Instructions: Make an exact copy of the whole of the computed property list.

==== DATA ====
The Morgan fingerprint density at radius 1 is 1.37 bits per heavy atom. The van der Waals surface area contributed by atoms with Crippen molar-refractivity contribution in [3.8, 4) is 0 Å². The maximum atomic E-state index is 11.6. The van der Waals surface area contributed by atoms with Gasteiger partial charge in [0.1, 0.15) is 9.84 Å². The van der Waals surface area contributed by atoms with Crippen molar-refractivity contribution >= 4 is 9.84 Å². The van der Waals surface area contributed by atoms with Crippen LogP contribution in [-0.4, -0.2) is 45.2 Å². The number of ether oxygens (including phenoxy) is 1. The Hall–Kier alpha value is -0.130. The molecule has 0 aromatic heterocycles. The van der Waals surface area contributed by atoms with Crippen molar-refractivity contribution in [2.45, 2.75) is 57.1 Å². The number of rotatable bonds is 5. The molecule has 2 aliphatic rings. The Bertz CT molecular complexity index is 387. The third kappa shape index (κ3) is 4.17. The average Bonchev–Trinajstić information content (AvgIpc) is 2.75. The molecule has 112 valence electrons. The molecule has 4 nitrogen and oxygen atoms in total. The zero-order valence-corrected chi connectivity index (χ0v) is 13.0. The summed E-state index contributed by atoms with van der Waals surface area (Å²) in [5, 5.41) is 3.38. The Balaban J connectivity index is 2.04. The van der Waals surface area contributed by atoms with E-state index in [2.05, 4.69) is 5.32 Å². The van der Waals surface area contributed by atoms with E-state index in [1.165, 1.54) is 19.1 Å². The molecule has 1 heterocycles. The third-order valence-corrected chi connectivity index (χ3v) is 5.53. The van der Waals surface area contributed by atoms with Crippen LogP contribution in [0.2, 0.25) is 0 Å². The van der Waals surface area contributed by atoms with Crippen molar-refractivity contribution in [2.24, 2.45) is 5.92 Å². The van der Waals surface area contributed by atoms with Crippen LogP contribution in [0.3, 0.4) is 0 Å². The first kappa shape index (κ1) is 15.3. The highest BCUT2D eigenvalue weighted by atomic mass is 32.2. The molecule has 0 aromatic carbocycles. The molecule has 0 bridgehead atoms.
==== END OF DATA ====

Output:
The Morgan fingerprint density at radius 1 is 1.37 bits per heavy atom. The van der Waals surface area contributed by atoms with Crippen molar-refractivity contribution in [3.8, 4) is 0 Å². The maximum atomic E-state index is 11.6. The van der Waals surface area contributed by atoms with Gasteiger partial charge in [0.1, 0.15) is 9.84 Å². The van der Waals surface area contributed by atoms with Crippen molar-refractivity contribution >= 4 is 9.84 Å². The van der Waals surface area contributed by atoms with Crippen LogP contribution in [-0.4, -0.2) is 45.2 Å². The number of ether oxygens (including phenoxy) is 1. The Hall–Kier alpha value is -0.130. The molecule has 0 aromatic heterocycles. The van der Waals surface area contributed by atoms with Crippen molar-refractivity contribution in [2.45, 2.75) is 57.1 Å². The number of rotatable bonds is 5. The molecule has 2 aliphatic rings. The Bertz CT molecular complexity index is 387. The third kappa shape index (κ3) is 4.17. The average Bonchev–Trinajstić information content (AvgIpc) is 2.75. The molecule has 112 valence electrons. The molecule has 4 nitrogen and oxygen atoms in total. The zero-order valence-corrected chi connectivity index (χ0v) is 13.0. The summed E-state index contributed by atoms with van der Waals surface area (Å²) in [5, 5.41) is 3.38. The Balaban J connectivity index is 2.04. The van der Waals surface area contributed by atoms with E-state index in [2.05, 4.69) is 5.32 Å². The van der Waals surface area contributed by atoms with E-state index in [1.165, 1.54) is 19.1 Å². The molecule has 1 heterocycles. The third-order valence-corrected chi connectivity index (χ3v) is 5.53. The van der Waals surface area contributed by atoms with Crippen LogP contribution in [0.2, 0.25) is 0 Å². The van der Waals surface area contributed by atoms with Crippen molar-refractivity contribution in [2.24, 2.45) is 5.92 Å². The van der Waals surface area contributed by atoms with Crippen LogP contribution in [0.3, 0.4) is 0 Å². The first kappa shape index (κ1) is 15.3. The highest BCUT2D eigenvalue weighted by atomic mass is 32.2. The molecule has 0 aromatic carbocycles. The molecule has 0 bridgehead atoms.